REMARKS: Palau Foreign Minister Aitaro’s Statement to UNGA 77

Remarks by The Honorable Gustav N. Aitaro
Minister of State (Foreign Affairs) of the Republic of Palau
General Debate of the Seventy-Seventh Session of the General Assembly
21 September 2022, New York


Mr. President, Secretary-General,
Ladies and Gentlemen,

I bring greetings from our President Surangel Whipps Jr. and the people of Palau. It is a great
pleasure to be able to address this esteemed assembly, and at the outset, I wish to congratulate
the President of this 77th General Assembly, Csaba Korosi, and pledge Palau’s support during
the course of your tenure. I also wish to thank the President of the 76th General Assembly, a
fellow islander from the Maldives who was gracious enough to take the long journey to Palau
during his term, Honorable Minister Abdullah Shahid, for his astute leadership over the course of
the last year.
Friends, we meet at a precarious time. Thankfully, the world has made great strides in
collectively combating the COVID-19 pandemic. The people of Palau thank all our international
partners and friends who came to our aid during this difficult time, particularly the United States,
Japan, Taiwan, Australia, and others. The collaboration was successful in minimizing the impact
of the pandemic in our small and vulnerable community.
Regrettably, while the world made great progress in pandemic recovery, new and unprecedented
challenges have emerged. The war in Ukraine rages on, extolling damage to infrastructure,
homes, schools and cultural sites, killing innocent people, and continuing to terrorize the children
of Ukraine. Palau continues to strongly condemn the war in Ukraine, and joins the international
community in calling for Russia to withdraw from Ukraine’s sovereign borders. We also extend
our prayers and solidarity to the people of Ukraine.
While war may be viewed as a heart attack, the climate crisis has been like diabetes, insidious
and wearing us down, constantly with consistency, year after year. I’d like to take this
opportunity to join fellow leaders to express my country’s deepest sympathy with our brothers
and sisters in Pakistan, and those impacted by Hurricane Fiona, with respect to the awful climate
devastation they have experienced. These catastrophes represent the unfortunate “new normal”
for many in Small Island Developing States.
Climate change is not only about hurricanes and floods. It is about droughts. It is about wildfires.
It is about our ability to provide drinking water and feed our people when our lakes run dry and
our aquaculture facilities and reefs are ravaged by typhoons. We face all of these challenges and
more in Palau today. It is our government’s inability to buy our children new textbooks or
improve their nutrition programs because so much of our fiscal resources and energy is dedicated
to address disaster relief. How many times do the people of our island of Kayangel have to
rebuild their homes from storms before they give up. How many times does your home have to
be swept away before it breaks your spirit?
Despite the challenges in this last year, we have begun to see glimmers of hope in the fight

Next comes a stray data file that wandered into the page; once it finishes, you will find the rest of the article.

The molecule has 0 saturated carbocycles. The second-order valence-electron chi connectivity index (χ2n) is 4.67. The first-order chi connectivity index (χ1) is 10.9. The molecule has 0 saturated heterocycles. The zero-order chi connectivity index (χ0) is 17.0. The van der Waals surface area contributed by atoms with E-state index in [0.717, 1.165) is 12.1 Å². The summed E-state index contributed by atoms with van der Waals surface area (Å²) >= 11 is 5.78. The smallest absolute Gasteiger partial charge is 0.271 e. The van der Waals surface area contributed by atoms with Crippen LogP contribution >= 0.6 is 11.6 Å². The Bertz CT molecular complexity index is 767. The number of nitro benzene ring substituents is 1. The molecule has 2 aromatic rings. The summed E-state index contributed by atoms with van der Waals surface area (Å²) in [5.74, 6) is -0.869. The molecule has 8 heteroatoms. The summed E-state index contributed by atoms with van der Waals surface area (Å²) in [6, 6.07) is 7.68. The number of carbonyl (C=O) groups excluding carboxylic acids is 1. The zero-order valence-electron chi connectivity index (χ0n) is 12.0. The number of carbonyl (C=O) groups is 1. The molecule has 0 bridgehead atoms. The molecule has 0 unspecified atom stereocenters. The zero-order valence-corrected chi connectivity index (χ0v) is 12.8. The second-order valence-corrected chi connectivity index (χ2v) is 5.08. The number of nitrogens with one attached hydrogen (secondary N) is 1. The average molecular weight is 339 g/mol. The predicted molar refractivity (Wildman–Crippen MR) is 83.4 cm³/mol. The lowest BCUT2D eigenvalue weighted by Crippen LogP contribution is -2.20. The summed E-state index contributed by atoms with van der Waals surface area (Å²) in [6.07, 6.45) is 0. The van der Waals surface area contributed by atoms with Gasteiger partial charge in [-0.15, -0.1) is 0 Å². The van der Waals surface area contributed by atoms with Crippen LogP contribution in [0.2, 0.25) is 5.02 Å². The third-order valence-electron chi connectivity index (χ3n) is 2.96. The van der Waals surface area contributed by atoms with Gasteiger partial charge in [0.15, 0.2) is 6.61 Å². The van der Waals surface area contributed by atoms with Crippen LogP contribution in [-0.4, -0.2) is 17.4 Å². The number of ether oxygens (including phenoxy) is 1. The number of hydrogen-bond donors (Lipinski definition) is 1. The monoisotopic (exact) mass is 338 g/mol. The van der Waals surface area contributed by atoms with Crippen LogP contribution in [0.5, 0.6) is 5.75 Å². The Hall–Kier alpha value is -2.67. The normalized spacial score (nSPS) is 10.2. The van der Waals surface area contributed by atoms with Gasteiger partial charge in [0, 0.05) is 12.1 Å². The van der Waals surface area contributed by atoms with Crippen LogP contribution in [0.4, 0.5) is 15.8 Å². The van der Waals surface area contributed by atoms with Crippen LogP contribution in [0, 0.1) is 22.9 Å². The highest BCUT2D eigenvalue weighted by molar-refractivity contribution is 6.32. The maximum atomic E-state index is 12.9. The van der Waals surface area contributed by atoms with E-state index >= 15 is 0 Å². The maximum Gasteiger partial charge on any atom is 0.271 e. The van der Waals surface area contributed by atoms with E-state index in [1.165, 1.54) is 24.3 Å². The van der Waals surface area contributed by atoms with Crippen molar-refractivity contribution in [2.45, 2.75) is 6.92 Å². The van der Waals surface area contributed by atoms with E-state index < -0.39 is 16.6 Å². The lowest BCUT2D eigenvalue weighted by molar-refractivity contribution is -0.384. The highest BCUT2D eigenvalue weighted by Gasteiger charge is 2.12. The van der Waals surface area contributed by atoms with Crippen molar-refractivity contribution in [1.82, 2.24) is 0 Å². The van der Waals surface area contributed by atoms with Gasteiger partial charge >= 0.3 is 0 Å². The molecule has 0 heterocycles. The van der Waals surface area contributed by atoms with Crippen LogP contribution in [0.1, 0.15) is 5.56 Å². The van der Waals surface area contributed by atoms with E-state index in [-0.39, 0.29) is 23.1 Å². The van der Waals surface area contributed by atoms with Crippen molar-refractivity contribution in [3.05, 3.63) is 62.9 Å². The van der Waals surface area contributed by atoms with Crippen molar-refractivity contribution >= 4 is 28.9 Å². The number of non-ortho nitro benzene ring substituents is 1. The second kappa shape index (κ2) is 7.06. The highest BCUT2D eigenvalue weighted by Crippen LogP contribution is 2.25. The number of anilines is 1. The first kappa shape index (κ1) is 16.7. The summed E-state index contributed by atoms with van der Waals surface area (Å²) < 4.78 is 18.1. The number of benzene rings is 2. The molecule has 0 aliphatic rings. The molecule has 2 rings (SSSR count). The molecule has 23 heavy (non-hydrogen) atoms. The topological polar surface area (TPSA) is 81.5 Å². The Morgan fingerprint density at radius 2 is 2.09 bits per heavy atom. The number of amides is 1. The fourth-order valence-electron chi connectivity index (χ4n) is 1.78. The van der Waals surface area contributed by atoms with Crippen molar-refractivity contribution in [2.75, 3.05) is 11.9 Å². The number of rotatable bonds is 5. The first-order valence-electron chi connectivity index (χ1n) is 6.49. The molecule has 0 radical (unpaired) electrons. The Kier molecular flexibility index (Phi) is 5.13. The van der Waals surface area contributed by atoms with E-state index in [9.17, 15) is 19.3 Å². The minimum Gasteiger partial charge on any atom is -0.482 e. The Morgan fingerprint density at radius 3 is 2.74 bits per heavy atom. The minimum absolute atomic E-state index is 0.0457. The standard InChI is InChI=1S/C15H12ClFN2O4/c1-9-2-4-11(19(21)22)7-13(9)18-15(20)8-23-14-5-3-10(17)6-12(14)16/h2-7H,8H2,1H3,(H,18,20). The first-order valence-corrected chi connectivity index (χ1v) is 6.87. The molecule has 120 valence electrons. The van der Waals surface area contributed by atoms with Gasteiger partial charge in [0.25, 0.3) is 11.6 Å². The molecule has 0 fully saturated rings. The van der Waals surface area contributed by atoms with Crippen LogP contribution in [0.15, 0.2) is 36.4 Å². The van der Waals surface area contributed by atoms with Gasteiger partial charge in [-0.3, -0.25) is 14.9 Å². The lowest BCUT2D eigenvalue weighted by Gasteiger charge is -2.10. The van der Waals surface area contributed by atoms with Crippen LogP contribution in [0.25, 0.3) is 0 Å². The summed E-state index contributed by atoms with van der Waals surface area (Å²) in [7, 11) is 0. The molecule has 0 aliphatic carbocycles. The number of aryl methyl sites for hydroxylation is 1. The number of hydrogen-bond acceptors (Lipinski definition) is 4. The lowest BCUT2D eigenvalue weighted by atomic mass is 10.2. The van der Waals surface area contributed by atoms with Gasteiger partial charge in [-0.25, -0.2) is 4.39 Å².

against climate change – youth, the private sector and civil service are more engaged than ever.
Over 150,000 young people scaled Glasgow for COP26, provided much needed pressure for
leaders to take action, and after 4 failed COPs, the Glasgow Climate Pact was finally adopted.
Even large emitting countries like the United States and Australia have finally passed significant
legislation to shift their domestic policies. None of these efforts get us to 1.5 degrees yet, but
they represent a great step forward and we commend their efforts.
As the Russian-driven energy crisis has shown us, energy independence and renewable energy
sources build resiliency into our economies. Palau felt the strain of skyrocketing energy costs
and this is fueling our ambition to achieve 100% transition to renewable energy. In Palau, we
have a saying “Sel om tobed el mora buai, em chisngekl mesa blim.” Translated it is like the
English idiom “Don’t throw stones in glass houses.” It means before you criticize other people’s
actions, look at your own.
It is in this spirit that our President Surangel Whipps Jr. has committed to Palau transitioning to
100% renewable energy by 2032. The message we want to send is clear: despite our small size,
our remote location, our lack of access to finance and technology, and the unique vulnerabilities
of being a SIDS country, we are committed to moving towards a net-zero carbon world. We are
committed because our planet and our children need us ALL to be committed.
Palau extends our sincere thank you to the Government of Japan who has committed a grant to
help us update our country’s power grid to allow for this transition to renewables. We are
grateful for your continued friendship and support.
Our small country also had the pleasure of Hosting the 7th Our Ocean Conference together with
the United States in April of this year – this conference brought together more than 600
participants representing more than 70 foreign delegations and 150 non-state actors. It concluded
with 410 commitments worth $16.35 billion. As a SIDS country, we thought it was particularly
important to bring people from all over the world to Palau to show them first-hand the challenges
we face as SIDS – whether it’s the plastic pollution, sea level rise or the impact on our fragile
corals which underpin our major economic driver of blue tourism. The conference also
highlighted the importance of ocean-based climate solutions, including shipping decarbonization,
marine nature-based solutions, and offshore renewable energy, in keeping the 1.5-degree global
warming target within reach and improving global climate resilience.
We are incredibly grateful for the wonderful partnership of the United States in co- hosting the
Our Ocean Conference; the conference was a success in large part to your camaraderie and
efforts. We also thank the generosity and support of the Republic of China – Taiwan for
upgrading our conference venues; likewise we thank our partner Japan and the Sasakawa
Foundation for their generosity and significant technical support. Many other partners also
contributed to make this event a success for climate action.
As a blue ocean state, Palau has always been a leader in oceans issues and we will continue to